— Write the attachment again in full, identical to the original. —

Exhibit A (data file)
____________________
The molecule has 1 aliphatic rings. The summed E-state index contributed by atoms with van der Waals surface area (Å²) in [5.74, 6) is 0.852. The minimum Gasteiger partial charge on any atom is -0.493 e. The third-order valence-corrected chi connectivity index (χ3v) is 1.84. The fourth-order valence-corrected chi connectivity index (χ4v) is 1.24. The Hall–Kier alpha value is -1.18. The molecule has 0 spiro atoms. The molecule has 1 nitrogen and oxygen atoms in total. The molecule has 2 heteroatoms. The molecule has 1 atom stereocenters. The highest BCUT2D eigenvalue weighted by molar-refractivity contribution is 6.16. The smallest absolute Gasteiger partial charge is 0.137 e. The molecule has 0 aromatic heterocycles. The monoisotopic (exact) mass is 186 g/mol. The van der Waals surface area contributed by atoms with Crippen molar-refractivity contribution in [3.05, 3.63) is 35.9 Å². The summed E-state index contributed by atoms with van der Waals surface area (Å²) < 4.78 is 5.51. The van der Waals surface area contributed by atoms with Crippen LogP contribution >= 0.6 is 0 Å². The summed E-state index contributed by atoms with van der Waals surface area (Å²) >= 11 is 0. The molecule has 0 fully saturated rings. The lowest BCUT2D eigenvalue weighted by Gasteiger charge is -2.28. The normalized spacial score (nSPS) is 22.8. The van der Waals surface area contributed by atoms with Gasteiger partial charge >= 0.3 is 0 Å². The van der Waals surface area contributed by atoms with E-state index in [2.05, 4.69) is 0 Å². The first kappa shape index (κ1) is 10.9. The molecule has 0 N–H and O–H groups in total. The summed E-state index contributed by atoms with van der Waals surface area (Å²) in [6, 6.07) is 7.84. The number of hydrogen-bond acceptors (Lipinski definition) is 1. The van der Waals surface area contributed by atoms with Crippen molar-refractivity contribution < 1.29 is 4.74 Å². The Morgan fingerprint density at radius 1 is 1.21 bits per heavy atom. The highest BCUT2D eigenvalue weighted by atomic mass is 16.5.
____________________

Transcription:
The molecule has 1 aliphatic rings. The summed E-state index contributed by atoms with van der Waals surface area (Å²) in [5.74, 6) is 0.852. The minimum Gasteiger partial charge on any atom is -0.493 e. The third-order valence-corrected chi connectivity index (χ3v) is 1.84. The fourth-order valence-corrected chi connectivity index (χ4v) is 1.24. The Hall–Kier alpha value is -1.18. The molecule has 0 spiro atoms. The molecule has 1 nitrogen and oxygen atoms in total. The molecule has 2 heteroatoms. The molecule has 1 atom stereocenters. The highest BCUT2D eigenvalue weighted by molar-refractivity contribution is 6.16. The smallest absolute Gasteiger partial charge is 0.137 e. The molecule has 0 aromatic heterocycles. The monoisotopic (exact) mass is 186 g/mol. The van der Waals surface area contributed by atoms with Crippen molar-refractivity contribution in [3.05, 3.63) is 35.9 Å². The summed E-state index contributed by atoms with van der Waals surface area (Å²) < 4.78 is 5.51. The van der Waals surface area contributed by atoms with Crippen LogP contribution >= 0.6 is 0 Å². The summed E-state index contributed by atoms with van der Waals surface area (Å²) >= 11 is 0. The molecule has 0 fully saturated rings. The lowest BCUT2D eigenvalue weighted by Gasteiger charge is -2.28. The normalized spacial score (nSPS) is 22.8. The van der Waals surface area contributed by atoms with Gasteiger partial charge >= 0.3 is 0 Å². The van der Waals surface area contributed by atoms with E-state index in [2.05, 4.69) is 0 Å². The first kappa shape index (κ1) is 10.9. The molecule has 0 N–H and O–H groups in total. The summed E-state index contributed by atoms with van der Waals surface area (Å²) in [6, 6.07) is 7.84. The number of hydrogen-bond acceptors (Lipinski definition) is 1. The van der Waals surface area contributed by atoms with Crippen molar-refractivity contribution < 1.29 is 4.74 Å². The Morgan fingerprint density at radius 1 is 1.21 bits per heavy atom. The highest BCUT2D eigenvalue weighted by atomic mass is 16.5.